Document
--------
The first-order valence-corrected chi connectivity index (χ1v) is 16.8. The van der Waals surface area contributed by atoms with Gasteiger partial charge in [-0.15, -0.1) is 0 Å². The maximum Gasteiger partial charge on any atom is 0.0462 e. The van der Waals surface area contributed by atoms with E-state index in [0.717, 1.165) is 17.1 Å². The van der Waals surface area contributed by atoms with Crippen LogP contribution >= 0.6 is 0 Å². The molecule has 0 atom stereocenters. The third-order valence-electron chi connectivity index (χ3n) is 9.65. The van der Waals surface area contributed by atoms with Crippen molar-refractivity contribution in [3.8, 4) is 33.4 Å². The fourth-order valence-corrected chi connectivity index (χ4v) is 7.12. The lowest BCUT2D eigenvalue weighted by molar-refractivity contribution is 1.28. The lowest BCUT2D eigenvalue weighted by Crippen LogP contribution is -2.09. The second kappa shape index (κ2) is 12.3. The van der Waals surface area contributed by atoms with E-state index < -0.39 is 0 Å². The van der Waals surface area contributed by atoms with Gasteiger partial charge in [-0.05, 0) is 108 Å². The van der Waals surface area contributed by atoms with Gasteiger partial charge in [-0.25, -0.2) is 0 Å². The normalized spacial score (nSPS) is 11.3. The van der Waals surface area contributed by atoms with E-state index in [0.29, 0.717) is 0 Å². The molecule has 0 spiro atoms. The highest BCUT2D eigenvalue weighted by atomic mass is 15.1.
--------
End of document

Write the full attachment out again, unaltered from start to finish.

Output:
The first-order valence-corrected chi connectivity index (χ1v) is 16.8. The van der Waals surface area contributed by atoms with Gasteiger partial charge in [-0.15, -0.1) is 0 Å². The maximum Gasteiger partial charge on any atom is 0.0462 e. The van der Waals surface area contributed by atoms with E-state index in [0.717, 1.165) is 17.1 Å². The van der Waals surface area contributed by atoms with Crippen LogP contribution >= 0.6 is 0 Å². The molecule has 0 atom stereocenters. The third-order valence-electron chi connectivity index (χ3n) is 9.65. The van der Waals surface area contributed by atoms with Crippen molar-refractivity contribution in [3.8, 4) is 33.4 Å². The fourth-order valence-corrected chi connectivity index (χ4v) is 7.12. The lowest BCUT2D eigenvalue weighted by molar-refractivity contribution is 1.28. The lowest BCUT2D eigenvalue weighted by Crippen LogP contribution is -2.09. The second kappa shape index (κ2) is 12.3. The van der Waals surface area contributed by atoms with E-state index < -0.39 is 0 Å². The van der Waals surface area contributed by atoms with Gasteiger partial charge in [-0.05, 0) is 108 Å². The van der Waals surface area contributed by atoms with Gasteiger partial charge in [-0.25, -0.2) is 0 Å². The normalized spacial score (nSPS) is 11.3. The van der Waals surface area contributed by atoms with E-state index in [0.29, 0.717) is 0 Å². The molecule has 0 spiro atoms. The highest BCUT2D eigenvalue weighted by atomic mass is 15.1.